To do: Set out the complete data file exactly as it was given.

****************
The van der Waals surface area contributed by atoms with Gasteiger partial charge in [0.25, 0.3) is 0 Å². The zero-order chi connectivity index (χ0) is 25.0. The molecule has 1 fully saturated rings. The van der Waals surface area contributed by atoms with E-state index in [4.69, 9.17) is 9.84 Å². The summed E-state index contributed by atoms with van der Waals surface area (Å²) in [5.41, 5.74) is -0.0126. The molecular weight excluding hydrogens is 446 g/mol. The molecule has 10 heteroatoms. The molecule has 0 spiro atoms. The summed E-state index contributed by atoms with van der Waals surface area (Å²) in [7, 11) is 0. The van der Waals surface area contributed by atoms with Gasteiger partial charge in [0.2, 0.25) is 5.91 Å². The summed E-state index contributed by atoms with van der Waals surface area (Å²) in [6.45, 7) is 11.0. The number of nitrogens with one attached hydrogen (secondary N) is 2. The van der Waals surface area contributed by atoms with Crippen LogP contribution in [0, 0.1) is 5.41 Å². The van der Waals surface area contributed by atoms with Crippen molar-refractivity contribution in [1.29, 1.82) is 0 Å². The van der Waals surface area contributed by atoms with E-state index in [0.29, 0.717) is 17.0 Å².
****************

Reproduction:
The van der Waals surface area contributed by atoms with Gasteiger partial charge in [0.25, 0.3) is 0 Å². The zero-order chi connectivity index (χ0) is 25.0. The molecule has 1 fully saturated rings. The van der Waals surface area contributed by atoms with E-state index in [4.69, 9.17) is 9.84 Å². The summed E-state index contributed by atoms with van der Waals surface area (Å²) in [5.41, 5.74) is -0.0126. The molecular weight excluding hydrogens is 446 g/mol. The molecule has 10 heteroatoms. The molecule has 0 spiro atoms. The summed E-state index contributed by atoms with van der Waals surface area (Å²) in [7, 11) is 0. The van der Waals surface area contributed by atoms with Gasteiger partial charge in [0.2, 0.25) is 5.91 Å². The summed E-state index contributed by atoms with van der Waals surface area (Å²) in [6.45, 7) is 11.0. The number of nitrogens with one attached hydrogen (secondary N) is 2. The van der Waals surface area contributed by atoms with Crippen LogP contribution in [0, 0.1) is 5.41 Å². The van der Waals surface area contributed by atoms with Crippen molar-refractivity contribution in [1.29, 1.82) is 0 Å². The van der Waals surface area contributed by atoms with E-state index in [0.29, 0.717) is 17.0 Å².